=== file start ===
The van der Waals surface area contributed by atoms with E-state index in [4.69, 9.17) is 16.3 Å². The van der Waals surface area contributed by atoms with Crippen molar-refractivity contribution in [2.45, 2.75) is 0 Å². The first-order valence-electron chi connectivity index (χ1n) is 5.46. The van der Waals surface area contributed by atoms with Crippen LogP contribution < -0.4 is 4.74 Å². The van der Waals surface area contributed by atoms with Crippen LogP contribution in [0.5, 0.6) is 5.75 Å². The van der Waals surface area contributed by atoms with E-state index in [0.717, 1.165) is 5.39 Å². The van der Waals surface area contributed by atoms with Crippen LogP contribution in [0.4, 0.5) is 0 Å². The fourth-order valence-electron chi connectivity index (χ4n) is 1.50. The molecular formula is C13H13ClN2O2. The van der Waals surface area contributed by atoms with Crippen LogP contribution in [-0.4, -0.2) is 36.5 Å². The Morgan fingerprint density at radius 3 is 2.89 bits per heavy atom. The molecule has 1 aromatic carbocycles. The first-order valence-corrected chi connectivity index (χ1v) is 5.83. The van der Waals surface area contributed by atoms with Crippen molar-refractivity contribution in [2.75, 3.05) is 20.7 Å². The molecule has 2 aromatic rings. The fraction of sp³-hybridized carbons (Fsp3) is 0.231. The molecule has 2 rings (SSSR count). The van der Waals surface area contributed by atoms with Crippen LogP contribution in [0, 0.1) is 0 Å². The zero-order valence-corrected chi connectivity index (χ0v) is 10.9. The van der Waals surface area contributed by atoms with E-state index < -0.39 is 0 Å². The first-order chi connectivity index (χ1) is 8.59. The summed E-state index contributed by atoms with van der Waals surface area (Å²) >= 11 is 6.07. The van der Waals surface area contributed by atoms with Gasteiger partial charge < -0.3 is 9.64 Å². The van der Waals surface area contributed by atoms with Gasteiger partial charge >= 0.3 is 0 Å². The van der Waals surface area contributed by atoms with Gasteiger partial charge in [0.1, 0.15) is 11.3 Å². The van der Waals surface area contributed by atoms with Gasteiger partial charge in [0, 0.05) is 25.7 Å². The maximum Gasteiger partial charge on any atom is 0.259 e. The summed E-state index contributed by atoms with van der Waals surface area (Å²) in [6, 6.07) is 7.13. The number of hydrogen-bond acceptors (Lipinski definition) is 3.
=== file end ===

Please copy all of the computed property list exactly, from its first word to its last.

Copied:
The van der Waals surface area contributed by atoms with E-state index in [4.69, 9.17) is 16.3 Å². The van der Waals surface area contributed by atoms with Crippen molar-refractivity contribution in [2.45, 2.75) is 0 Å². The first-order valence-electron chi connectivity index (χ1n) is 5.46. The van der Waals surface area contributed by atoms with Crippen LogP contribution < -0.4 is 4.74 Å². The van der Waals surface area contributed by atoms with Crippen LogP contribution in [0.5, 0.6) is 5.75 Å². The van der Waals surface area contributed by atoms with E-state index in [0.717, 1.165) is 5.39 Å². The van der Waals surface area contributed by atoms with Crippen LogP contribution in [0.4, 0.5) is 0 Å². The fourth-order valence-electron chi connectivity index (χ4n) is 1.50. The molecular formula is C13H13ClN2O2. The van der Waals surface area contributed by atoms with Crippen LogP contribution in [-0.4, -0.2) is 36.5 Å². The Morgan fingerprint density at radius 3 is 2.89 bits per heavy atom. The molecule has 1 aromatic carbocycles. The first-order valence-corrected chi connectivity index (χ1v) is 5.83. The van der Waals surface area contributed by atoms with Crippen molar-refractivity contribution in [2.75, 3.05) is 20.7 Å². The molecule has 2 aromatic rings. The fraction of sp³-hybridized carbons (Fsp3) is 0.231. The molecule has 2 rings (SSSR count). The van der Waals surface area contributed by atoms with Crippen LogP contribution in [0, 0.1) is 0 Å². The zero-order valence-corrected chi connectivity index (χ0v) is 10.9. The van der Waals surface area contributed by atoms with E-state index < -0.39 is 0 Å². The first-order chi connectivity index (χ1) is 8.59. The summed E-state index contributed by atoms with van der Waals surface area (Å²) >= 11 is 6.07. The van der Waals surface area contributed by atoms with Gasteiger partial charge < -0.3 is 9.64 Å². The van der Waals surface area contributed by atoms with Gasteiger partial charge >= 0.3 is 0 Å². The van der Waals surface area contributed by atoms with Gasteiger partial charge in [0.1, 0.15) is 11.3 Å². The van der Waals surface area contributed by atoms with Gasteiger partial charge in [0, 0.05) is 25.7 Å². The maximum Gasteiger partial charge on any atom is 0.259 e. The summed E-state index contributed by atoms with van der Waals surface area (Å²) in [6, 6.07) is 7.13. The number of hydrogen-bond acceptors (Lipinski definition) is 3.